Abusive attitudes to HIV still exist, says former Archbishop of Canterbury Lord Williams

18 April 2019

A NEW book that suggests that Christians and the Church have fostered “abusive attitudes” to people living with HIV has been hailed as “a proclamation of the gospel” and a “call to judgement” by the former Archbishop of Canterbury Lord Williams.

The book, Who Cares About HIV? Challenging attitudes and pastoral practices that do more harm than good (SPCK), released on Thursday of last week, includes stories from people living with HIV that catalogue examples of rejection, abuse, isolation, and harassment.

It was written by the Revd Stephen Penrose, Joseph Kyusho-Ford, and Paul Kybird. Mr Penrose founded the HIV chaplaincy in 2003, and chairs the trustees. The charity helps more than 350 people living with HIV to talk about their experience, and challenges the Church’s response to people who have felt marginalised.

“The book exposes and challenges attitudes of institutional blindness and abuse,” Mr Penrose explained, “and suggests some positive means of remedy, all of which have been formed and tested with the help of clients of the London HIV chaplaincy.”

In his foreword to the book, Lord Williams writes: “The chaplaincy experience that is here described and reflected on is one that lays bare the inadequacy of trying to be ‘good’. It deals with various ways in which this becomes poisonous. . .

“We are shown how compassion, even ‘inclusion’, can be instrumentalised, again and again, taking agency and dignity back into ourselves, our self-descriptions as moral and caring people or communities.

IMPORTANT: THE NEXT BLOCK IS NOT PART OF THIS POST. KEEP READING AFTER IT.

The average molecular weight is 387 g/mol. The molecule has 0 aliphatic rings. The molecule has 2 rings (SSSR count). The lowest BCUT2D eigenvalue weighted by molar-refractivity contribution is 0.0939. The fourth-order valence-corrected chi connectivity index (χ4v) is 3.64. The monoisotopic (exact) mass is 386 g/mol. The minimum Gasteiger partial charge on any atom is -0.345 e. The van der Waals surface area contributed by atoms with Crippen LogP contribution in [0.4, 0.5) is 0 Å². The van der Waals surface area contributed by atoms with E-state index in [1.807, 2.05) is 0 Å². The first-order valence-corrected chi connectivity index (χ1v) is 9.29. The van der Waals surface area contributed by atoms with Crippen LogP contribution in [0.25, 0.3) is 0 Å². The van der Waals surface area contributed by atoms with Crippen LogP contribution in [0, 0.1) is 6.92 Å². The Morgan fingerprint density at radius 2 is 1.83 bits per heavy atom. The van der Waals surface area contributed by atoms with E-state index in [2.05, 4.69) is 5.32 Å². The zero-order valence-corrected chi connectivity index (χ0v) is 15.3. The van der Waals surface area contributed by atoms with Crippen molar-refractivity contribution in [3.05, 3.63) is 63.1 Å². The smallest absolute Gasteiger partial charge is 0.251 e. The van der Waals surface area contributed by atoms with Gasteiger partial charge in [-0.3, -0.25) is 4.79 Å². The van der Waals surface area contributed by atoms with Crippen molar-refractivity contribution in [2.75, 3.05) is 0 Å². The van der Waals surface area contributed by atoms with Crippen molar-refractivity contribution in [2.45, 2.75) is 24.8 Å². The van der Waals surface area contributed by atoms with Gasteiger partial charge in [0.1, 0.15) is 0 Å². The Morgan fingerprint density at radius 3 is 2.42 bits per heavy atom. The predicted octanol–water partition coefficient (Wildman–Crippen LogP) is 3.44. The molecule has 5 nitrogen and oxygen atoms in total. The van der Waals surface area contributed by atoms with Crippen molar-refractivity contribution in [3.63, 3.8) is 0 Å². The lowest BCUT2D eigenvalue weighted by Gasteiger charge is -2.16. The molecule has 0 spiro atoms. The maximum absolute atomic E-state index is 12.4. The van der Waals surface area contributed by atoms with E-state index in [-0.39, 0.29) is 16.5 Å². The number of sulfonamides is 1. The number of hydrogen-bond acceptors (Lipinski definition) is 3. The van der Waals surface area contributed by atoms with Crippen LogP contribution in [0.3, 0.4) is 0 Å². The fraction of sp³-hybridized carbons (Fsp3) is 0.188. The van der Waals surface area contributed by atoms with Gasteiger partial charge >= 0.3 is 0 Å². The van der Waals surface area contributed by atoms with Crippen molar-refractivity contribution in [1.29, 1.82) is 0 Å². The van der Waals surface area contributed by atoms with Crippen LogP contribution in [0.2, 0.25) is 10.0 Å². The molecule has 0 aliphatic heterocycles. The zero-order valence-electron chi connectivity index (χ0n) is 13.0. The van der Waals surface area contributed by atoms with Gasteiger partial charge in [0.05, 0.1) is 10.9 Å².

“The challenge posed by the experience of those living with HIV is, in other words, not just a problem with abusive, reactionary fundamentalists; it is to do with self-consciously sensitive and would-be compassionate people, too, whose reactions may be as abusive in effect as many more obvious instances.”

He was writing in the wake of the first hearings of the Independent Inquiry into Child Sexual Abuse (IICSA). “I and my Church have been shown to have failed dramatically in anything that could have been called ‘attunement’ to those most affected by abusive behaviour and power patterns. It is impossible not to recognise the things said here as testimony to the same failings.”

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He continues: “This book is a proclaiming of the gospel as well as a call to judgement. It is necessary material for the self-examination and self-awareness of any Christian minister or community, if the Church’s claim to be what it is supposed to be is not to go on being hollow for so many who need to hear that their agency and dignity are understood and honoured.”

The Bishop of London, the Rt Revd Sarah Mullally, said that the book made for “challenging but vital reading” for the Church. “There is much to be learnt from the stark tales of those who have sought care as they live with HIV. By listening to their stories, we, with others across our faith communities, can be reshaped by the learning.”

The Speaker in the House of Lords, Lord Fowler, praised the “strength and courage” of the people who had told their stories.

“When I was Health Secretary in the 1980s, HIV was a virtual death sentence. We mounted a major public-education campaign — ‘Don’t Die of Ignorance’ — to explain the dangers, and we also promoted clean needles for drug users.

“Since then, the position has improved throughout much of the West, but HIV remains a dark cloud over the world, and a challenge for us all. The testimonies in this book help us break down the barriers that people living with HIV too often face.”

 

An official book launch is due to take place on 15 May at Methodist Central Hall, London.

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